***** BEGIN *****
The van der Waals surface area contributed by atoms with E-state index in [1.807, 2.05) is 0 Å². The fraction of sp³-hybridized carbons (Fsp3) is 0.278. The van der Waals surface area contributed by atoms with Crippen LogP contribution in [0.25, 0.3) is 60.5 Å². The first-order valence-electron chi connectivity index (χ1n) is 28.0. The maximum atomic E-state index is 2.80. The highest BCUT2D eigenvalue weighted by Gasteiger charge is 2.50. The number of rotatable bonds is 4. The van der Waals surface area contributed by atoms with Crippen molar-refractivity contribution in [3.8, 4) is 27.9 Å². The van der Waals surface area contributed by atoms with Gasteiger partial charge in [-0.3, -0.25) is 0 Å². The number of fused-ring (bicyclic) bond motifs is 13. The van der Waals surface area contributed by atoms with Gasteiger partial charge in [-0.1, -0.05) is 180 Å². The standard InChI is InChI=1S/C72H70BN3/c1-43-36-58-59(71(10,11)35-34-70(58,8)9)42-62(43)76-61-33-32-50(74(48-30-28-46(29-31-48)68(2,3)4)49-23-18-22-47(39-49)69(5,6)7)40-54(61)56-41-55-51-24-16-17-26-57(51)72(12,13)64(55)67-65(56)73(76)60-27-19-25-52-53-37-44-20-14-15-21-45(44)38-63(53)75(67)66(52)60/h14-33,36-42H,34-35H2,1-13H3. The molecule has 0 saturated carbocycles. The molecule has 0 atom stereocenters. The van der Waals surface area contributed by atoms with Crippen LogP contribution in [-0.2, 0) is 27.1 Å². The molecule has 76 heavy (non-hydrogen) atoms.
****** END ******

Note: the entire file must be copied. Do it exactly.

The van der Waals surface area contributed by atoms with E-state index in [1.807, 2.05) is 0 Å². The fraction of sp³-hybridized carbons (Fsp3) is 0.278. The van der Waals surface area contributed by atoms with Crippen LogP contribution in [0.25, 0.3) is 60.5 Å². The first-order valence-electron chi connectivity index (χ1n) is 28.0. The maximum atomic E-state index is 2.80. The highest BCUT2D eigenvalue weighted by Gasteiger charge is 2.50. The number of rotatable bonds is 4. The van der Waals surface area contributed by atoms with Crippen molar-refractivity contribution in [3.8, 4) is 27.9 Å². The van der Waals surface area contributed by atoms with Gasteiger partial charge in [-0.3, -0.25) is 0 Å². The number of fused-ring (bicyclic) bond motifs is 13. The van der Waals surface area contributed by atoms with Gasteiger partial charge in [-0.1, -0.05) is 180 Å². The standard InChI is InChI=1S/C72H70BN3/c1-43-36-58-59(71(10,11)35-34-70(58,8)9)42-62(43)76-61-33-32-50(74(48-30-28-46(29-31-48)68(2,3)4)49-23-18-22-47(39-49)69(5,6)7)40-54(61)56-41-55-51-24-16-17-26-57(51)72(12,13)64(55)67-65(56)73(76)60-27-19-25-52-53-37-44-20-14-15-21-45(44)38-63(53)75(67)66(52)60/h14-33,36-42H,34-35H2,1-13H3. The molecule has 0 saturated carbocycles. The molecule has 0 atom stereocenters. The van der Waals surface area contributed by atoms with Crippen LogP contribution in [-0.2, 0) is 27.1 Å². The molecule has 76 heavy (non-hydrogen) atoms.